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Thread: Existence and Uniqueness Theorem (Help)

  1. #1
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    Existence and Uniqueness Theorem (Help)

    Let $\displaystyle f(t,x)=1-x.sin(t)$, for $\displaystyle (t,x) \in \mathbb{R}^2$.
    (a)Show that $\displaystyle f$ satisfies a Lipschitz condition on $\displaystyle \mathbb{R}^2$ with respect to $\displaystyle x$. (Solved)
    (b)Find the first 3 successive approximations $\displaystyle x_0(t)$, $\displaystyle x_1(t)$ and $\displaystyle x_2(t)$ of the initial value problem $\displaystyle x^{'}(t)=f(t,x)$, $\displaystyle x(0)=0$. (Solved)
    (c)State the largest interval $\displaystyle I$ in which a unique solution to the initial value problem in (b) is defined. (Solved)
    (d)Let $\displaystyle \phi(t)$ be the solution to the initial value problem in (b). Prove that $\displaystyle \vert \phi(t) \vert \leq e^2 \vert t \vert}$, for all $\displaystyle t \in I$.

    I've difficulty in doing the last questions. How do I go about doing the last question?

    Thanks in advance.
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  2. #2
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    A couple of questions/comments:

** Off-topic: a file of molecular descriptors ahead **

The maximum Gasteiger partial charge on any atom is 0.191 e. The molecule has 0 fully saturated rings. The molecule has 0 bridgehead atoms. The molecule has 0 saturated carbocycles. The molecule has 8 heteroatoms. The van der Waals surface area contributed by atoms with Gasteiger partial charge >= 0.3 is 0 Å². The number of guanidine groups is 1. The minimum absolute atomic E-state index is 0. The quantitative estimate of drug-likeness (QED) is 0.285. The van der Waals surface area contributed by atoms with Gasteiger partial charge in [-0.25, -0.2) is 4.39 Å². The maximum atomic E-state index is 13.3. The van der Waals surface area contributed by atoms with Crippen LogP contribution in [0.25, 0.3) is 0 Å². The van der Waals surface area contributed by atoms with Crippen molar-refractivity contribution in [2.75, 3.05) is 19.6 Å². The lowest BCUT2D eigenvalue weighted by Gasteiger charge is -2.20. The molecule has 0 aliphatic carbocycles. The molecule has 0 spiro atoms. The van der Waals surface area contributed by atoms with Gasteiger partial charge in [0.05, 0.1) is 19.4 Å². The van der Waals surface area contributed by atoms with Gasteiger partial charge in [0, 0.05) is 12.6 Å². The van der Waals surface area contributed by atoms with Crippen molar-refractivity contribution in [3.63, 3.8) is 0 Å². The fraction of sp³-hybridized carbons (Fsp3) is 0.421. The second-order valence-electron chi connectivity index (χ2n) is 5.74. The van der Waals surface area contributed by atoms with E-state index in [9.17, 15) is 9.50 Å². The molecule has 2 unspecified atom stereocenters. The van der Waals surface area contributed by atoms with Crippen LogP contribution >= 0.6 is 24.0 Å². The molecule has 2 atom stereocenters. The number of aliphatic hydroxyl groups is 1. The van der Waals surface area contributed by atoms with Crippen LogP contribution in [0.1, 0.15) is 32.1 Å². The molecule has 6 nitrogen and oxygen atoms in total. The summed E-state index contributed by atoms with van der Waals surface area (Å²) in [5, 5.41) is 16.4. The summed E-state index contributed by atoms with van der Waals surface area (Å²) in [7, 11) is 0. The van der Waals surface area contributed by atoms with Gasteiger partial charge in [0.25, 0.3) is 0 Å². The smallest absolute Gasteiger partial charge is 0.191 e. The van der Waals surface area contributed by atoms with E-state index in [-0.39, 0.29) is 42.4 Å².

1. What was your answer to (c)?
    2. Why not attempt a regular solution of the DE? It's first-order linear, right? You could at least get some sort of formula. What do you get?
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  3. #3
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    1. My answer to (c) is $\displaystyle \mathbb{R}$
    2. I got $\displaystyle x=e^{cos(t)} \int e^{-cos(t)} dt$

    So how do I continue from here?
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  4. #4
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    Here's where you get to play around with inequalities. Here are a few that might come in handy:

    $\displaystyle \displaystyle\left|\int f(t)\,dt\right|\le\int|f(t)|\,dt.$

    $\displaystyle |\cos(t)|\le 1.$

    If $\displaystyle a<b,$ then because the exponential function is monotone increasing, it follows that $\displaystyle e^{a}<e^{b}.$

    I think that might be about all you need. So what could you do next?
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  5. #5
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    $\displaystyle \vert \phi(t) \vert = \vert e^{cos(t)} \int_{0}^{t} e^{-cos(s)} ds \vert = \vert e^{cos(t)} \vert \vert \int_{0}^{t} e^{-cos(s)} ds \vert \leq e \vert \int_{0}^{t} \vert e^{-cos(s)} \vert ds \vert \leq e \vert \int_{0}^{t} e \; ds \vert = e^{2}\vert t \vert$

    Alright I think I got it. Thanks.
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  6. #6
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    Looks fine to me. You're welcome, and have a good one!
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